I'm not sure if you can see it very well in this shot, but smoke is escaping. This time, the wood was a blend of cherry, beech, and alder. I thought maybe the oak I used last time might be a bit too strong. Twenty minutes seemed like a suitable length of time to smoke for, and indeed, the wood ran out of smoke at about that point anyway.
Here we have kippers! They don't look raw, and are waiting in the fridge for a suitable breakfast at which to serve them. I've been trying to remember how we used to heat them up for serving when I was young. I'm fairly sure a frying pan was involved, but then again, the microwave does a good job of warming smoked mackerel, so I might just use that.

Monday, February 13, 2017

The duck is not getting smoked...

When I was planning our Sunday dinner, I thought it might be interesting to smoke the duck breasts for added flavour. But, as I hadn't done that before, I did an experiment on Saturday, with a chicken breast, to see whether I liked it.

This miniature galvanised dustbin is what I use for hot smoking. I bought it on eBay for a very reasonable price. Putting the smoking wood in the bottom and heating it on the lowest gas setting of the smallest burner produces plenty of smoke.
Here's the set-up with a test chicken breast in it. The shelf is a cooling rack, again from eBay, and the hooks are made from 2mm galvanised garden wire. I put the bit of foil in to stop drips falling onto the wood, as burnt chicken juice is not a particularly pleasant flavour! The digital thermometer probe's end is in the thickest part of the chicken breast.
Lid on, and light up! I kept an eye on the temperature, and turned the extractor fan right up to avoid setting off the smoke alarm. After about ten minutes, the volume of smoke escaping from the top of the dusbin was very much reduced, and at twelve minutes, the inside of the chicken had reached 55°C, so I turned the gas off. That's supposed to be the right temperature for a nice pink duck breast, according to the internet. If you happen to be in America, it's also, the internet says, dangerously undercooked. Since well-done duck is pretty much not worth eating, I ignore such warnings.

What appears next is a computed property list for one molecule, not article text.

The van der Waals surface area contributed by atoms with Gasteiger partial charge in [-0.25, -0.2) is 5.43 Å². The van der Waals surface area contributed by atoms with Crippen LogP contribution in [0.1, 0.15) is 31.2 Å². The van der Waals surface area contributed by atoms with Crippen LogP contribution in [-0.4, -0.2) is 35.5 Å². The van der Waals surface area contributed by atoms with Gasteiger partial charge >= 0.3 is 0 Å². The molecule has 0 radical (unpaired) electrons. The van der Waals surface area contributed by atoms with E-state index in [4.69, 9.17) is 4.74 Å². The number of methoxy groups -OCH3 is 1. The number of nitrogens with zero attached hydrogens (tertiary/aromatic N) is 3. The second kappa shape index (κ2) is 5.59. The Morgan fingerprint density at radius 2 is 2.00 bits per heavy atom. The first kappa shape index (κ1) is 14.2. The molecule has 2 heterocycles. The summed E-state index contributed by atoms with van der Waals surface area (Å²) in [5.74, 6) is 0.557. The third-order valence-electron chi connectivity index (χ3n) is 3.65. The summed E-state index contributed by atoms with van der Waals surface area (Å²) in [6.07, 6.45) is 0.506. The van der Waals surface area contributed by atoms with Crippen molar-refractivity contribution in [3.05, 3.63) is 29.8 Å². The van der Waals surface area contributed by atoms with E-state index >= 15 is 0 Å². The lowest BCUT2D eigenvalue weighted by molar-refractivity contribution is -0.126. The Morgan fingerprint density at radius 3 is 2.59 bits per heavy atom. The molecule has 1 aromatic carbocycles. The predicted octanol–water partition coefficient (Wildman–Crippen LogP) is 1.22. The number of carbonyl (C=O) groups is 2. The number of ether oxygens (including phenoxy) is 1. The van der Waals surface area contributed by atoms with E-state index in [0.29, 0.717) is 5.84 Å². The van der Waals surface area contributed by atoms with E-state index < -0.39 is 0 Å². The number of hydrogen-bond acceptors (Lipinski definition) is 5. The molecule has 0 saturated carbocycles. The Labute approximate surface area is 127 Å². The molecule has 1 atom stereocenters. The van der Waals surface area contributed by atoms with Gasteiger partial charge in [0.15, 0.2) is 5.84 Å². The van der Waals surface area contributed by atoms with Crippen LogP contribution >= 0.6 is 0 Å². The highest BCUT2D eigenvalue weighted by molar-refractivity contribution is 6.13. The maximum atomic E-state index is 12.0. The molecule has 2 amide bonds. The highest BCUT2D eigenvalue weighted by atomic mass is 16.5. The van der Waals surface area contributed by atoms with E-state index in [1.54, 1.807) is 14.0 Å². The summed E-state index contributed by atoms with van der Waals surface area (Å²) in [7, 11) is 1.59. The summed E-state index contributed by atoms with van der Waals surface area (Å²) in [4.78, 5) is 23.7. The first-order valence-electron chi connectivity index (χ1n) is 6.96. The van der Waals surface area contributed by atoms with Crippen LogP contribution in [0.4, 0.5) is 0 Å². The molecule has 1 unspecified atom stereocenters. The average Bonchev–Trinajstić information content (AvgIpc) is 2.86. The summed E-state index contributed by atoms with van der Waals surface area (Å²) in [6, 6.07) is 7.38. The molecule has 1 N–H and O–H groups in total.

As you can see, the chicken is cooked, but still very pleasantly moist. The smoky coating on it was very strong tasting, and I think either a different smoke wood, or a lot less of it would have been better.

I was very pleased with the result, though. We decided not to use the smoker for our Sunday dinner, after all.
Here it is, with boiled new potatoes, steamed courgette and pak choi. The sauce has white wine, orange juice, and orange zest in it. The duck was delicious, as usual, and I really don't think it needs any extra flavour.

[Gressingham Duck, feel free to advertise on this page!]

Wednesday, January 25, 2017

Toulouse sausages...

These sausages are a step on the path to a mighty cassoulet that I intend to make soon. The inspiration for the cassoulet comes from Tim Hayward's book, "The DIY Cook". The book can actually be bought new for less than half the price Amazon are asking.